Back home, last night, it was close to 9 by the time we realized we should have some dinner. We’d had such a heavy lunch we weren’t very hungry, so Otto just made us some grilled cheese sandwiches. With bacon salt. (So good.)
After church this morning we broke out the cast iron and made bacon and eggs. I don’t know if it was the best bacon I ever had, but it WAS bacon and therefore very yummy.
But I think Otto started getting just a wee bit concerned when I suggested that it might have been even better with bacon salt.
Otto is such a good husband. When mine talks about dutch ovens, he is not talking about cookware.
I got that bacon salt and I have mixed feelings about it- in some ways it seems like glorified Bac-Os. But I think I need to try them on more stuff. Like funnel cakes.
Ahh, cast iron cooking. Lodge….
My husband spent $500 dollars the last time he was there. Dutch oven could be his middle name. We have oodles of recipes and such, so email me if you’d like any.
And it’s true: everything tastes better cooked in cast iron.
I make my cornbread in a cast iron skillet (using Aunt Jemima’s cornmeal mix –because that’s what my husband’s grandmother (form Alabama) used.) It’s not dry. then we cruble it on a plate, ladle black-eyed peas on it and top it off with tomato relish. It’s heaven. It doesn’t even NEED bacon salt. No. Seriously.
I swear I’m not drunk (as far as you know.) She’s FROM Alabama and we CRUMBLE the cornbread. I either need less or more wine.
I have just recently started reading your blog and LOVE it! I usually lurk in the shadows, but when you said you bought a cast iron pan and used it the next day, I have to ask you a question.
Um, did the lady tell you a cast iron pan must be seasoned? (Unless it has an enamel coating.) I am from the midwest (my mom is from the south) and I use my cast iron pan A LOT. One thing I have learned from my southern mama is that cast iron needs to be seasoned. It takes several days to a week to get it done.
I hope you don’t mind me asking. I thought I would let you know about it in case you didn’t know already. Since the lady left it pretty broad what is the best in cast iron (everything is good, but some things are better) my answer is fried chicken. And I bet the bacon salt added would make it even better.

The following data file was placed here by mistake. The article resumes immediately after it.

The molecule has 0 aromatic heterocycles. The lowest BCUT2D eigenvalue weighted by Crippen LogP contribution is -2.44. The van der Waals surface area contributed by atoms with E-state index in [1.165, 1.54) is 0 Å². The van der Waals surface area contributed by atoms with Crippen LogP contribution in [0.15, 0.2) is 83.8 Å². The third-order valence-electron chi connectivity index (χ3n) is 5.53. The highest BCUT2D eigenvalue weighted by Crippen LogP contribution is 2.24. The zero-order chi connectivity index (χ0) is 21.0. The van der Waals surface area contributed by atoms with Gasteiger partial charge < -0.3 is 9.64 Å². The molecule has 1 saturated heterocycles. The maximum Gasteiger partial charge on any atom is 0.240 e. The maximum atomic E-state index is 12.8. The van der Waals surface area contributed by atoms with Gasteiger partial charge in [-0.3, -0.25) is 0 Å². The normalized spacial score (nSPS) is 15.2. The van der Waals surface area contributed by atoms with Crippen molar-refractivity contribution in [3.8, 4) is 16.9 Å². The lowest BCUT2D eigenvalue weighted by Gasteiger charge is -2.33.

I’m going to agree with Deputy’s Wife about the seasoning thing. Mine became rusted after I washed it and I was told it was because I didn’t season it. I believe the whole seasoning thing is about rubbing some oil on it or something like that. Not sure because mine got all rusted and I no longer have it.
Bacon salt is really yummy on popcorn.
I’m from Oregon but…bacon grease is an excellent seasoner for your cast iron. :)
I thought you’d like that.
I sent my husband the bacon salt website and he was predictably excited. Have never heard of this “Lodge” but will hide it from that same husband as he looooves new cooking tools. He’s a very good cook and in the beginning of our marriage was the main meal preparer then one day up and decided that I needed to learn how. WHYYYYYY?! If it ain’t broke, let’s not fix it.
Mir, I love your blog. Hope the kids had a good weekend away.
some of lodge’s stuff comes pre-seasoned. is that what you got mir? otherwise, yes, it should be seasoned (lodge usually includes instructions with their pans).
and never EVER wash your cast iron. seriously – it is better just to wipe it out after you’re done. the seasoning gets even better that way. if you have to wash it for some reason (something stuck on), don’t soak it. just wash it out and dry it immediately.
i love me some cast iron skillets. i only have a couple, but my mom has a whole set of different sizes. a well-seasoned pan is like gold. seriously.
Silly. You are only supposed to visit Helen during Octoberfest. It’s very Bavarian when you have on beer googles.